Thursday, May 12, 2005

Buchanan Crosses the Line

So, Pat Buchanan wondered " Was World War II worth it?" and is now being properly blasted for his half-historical perception. (The aforementioned blast is tame, check this one or this one out). Buchanan, who long ago lost his conservative credibility, attempted to play off of President Bush's recent statement that Yalta was a historical mistake that hurt many Eastern European countries as it helped facilitate the end of their post WWII self-determination by way tacitly legitimizing the Soviet Union as the "steward" of these small, relatively powerless nations. (As we all know, that's an entire debate on its own). From here, Buchanan has extrapolated that the U.S. shouldn't have gotten into the war at all. It would seem that Buchanan's own ultra-nationalistic xenophobia has finally affected his historical perspective.
When one considers the losses suffered by Britain and France – hundreds of thousands dead, destitution, bankruptcy, the end of the empires – was World War II worth it, considering that Poland and all the other nations east of the Elbe were lost anyway?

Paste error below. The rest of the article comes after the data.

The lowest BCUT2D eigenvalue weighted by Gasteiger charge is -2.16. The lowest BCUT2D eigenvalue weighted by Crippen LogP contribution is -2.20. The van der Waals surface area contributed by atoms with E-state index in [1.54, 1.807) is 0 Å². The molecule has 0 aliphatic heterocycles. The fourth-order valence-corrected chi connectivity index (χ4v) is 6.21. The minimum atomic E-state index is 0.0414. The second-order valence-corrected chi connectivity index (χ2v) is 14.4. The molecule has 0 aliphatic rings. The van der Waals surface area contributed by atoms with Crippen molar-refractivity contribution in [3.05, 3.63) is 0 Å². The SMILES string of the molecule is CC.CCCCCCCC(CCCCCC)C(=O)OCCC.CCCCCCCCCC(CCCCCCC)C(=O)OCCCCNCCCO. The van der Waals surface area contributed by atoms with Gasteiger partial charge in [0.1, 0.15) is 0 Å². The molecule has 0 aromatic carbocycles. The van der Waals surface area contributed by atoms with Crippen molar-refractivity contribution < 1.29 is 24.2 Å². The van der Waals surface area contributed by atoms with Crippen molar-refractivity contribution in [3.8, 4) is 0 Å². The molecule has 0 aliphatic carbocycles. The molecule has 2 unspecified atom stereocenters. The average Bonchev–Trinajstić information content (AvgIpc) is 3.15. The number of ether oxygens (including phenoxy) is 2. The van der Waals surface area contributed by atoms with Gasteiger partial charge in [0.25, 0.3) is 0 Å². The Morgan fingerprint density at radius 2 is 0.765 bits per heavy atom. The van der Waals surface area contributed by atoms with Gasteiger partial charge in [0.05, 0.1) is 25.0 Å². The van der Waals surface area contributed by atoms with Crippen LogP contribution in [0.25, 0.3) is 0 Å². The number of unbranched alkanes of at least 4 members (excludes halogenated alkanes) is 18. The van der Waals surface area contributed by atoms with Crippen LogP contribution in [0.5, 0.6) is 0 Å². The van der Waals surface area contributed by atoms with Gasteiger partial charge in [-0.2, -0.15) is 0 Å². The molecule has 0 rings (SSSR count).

If the objective of the West was the destruction of Nazi Germany, it was a "smashing" success. But why destroy Hitler? If to liberate Germans, it was not worth it. After all, the Germans voted Hitler in.

If it was to keep Hitler out of Western Europe, why declare war on him and draw him into Western Europe? If it was to keep Hitler out of Central and Eastern Europe, then, inevitably, Stalin would inherit Central and Eastern Europe.

Was that worth fighting a world war – with 50 million dead?

The war Britain and France declared to defend Polish freedom ended up making Poland and all of Eastern and Central Europe safe for Stalinism.
Buchanan's view of the "real" historical motivation is questionable at best. Nonetheless, even if his interpretation was correct, we cannot judge history strictly on whether the initial goals were achieved, or even addressed, can we? We need to also take into account the results of the action, regardless of original motivation. Thus, when Buchanan asked, "Was that worth fighting a world war – with 50 million dead?", he fails to even acknowledge the inherently evil Nazi regime and the multitude of atrocities it committed. Without the intervention of Britain, France and the U.S. et al, for whatever reason, how many Jews, Gypsys, and other non-Aryan "undesirables" would have been murdered? It is appropriate to show how historical actions, undertaken for one reason or another, often miss their initial goals. Buchanan does this, but the so-called rule of unintended consequences can result in good just as well as ill. In his piece, Buchanan ignores these positives in attempt to buttress his contemporary isolationist nationalism with a historical half-truth.

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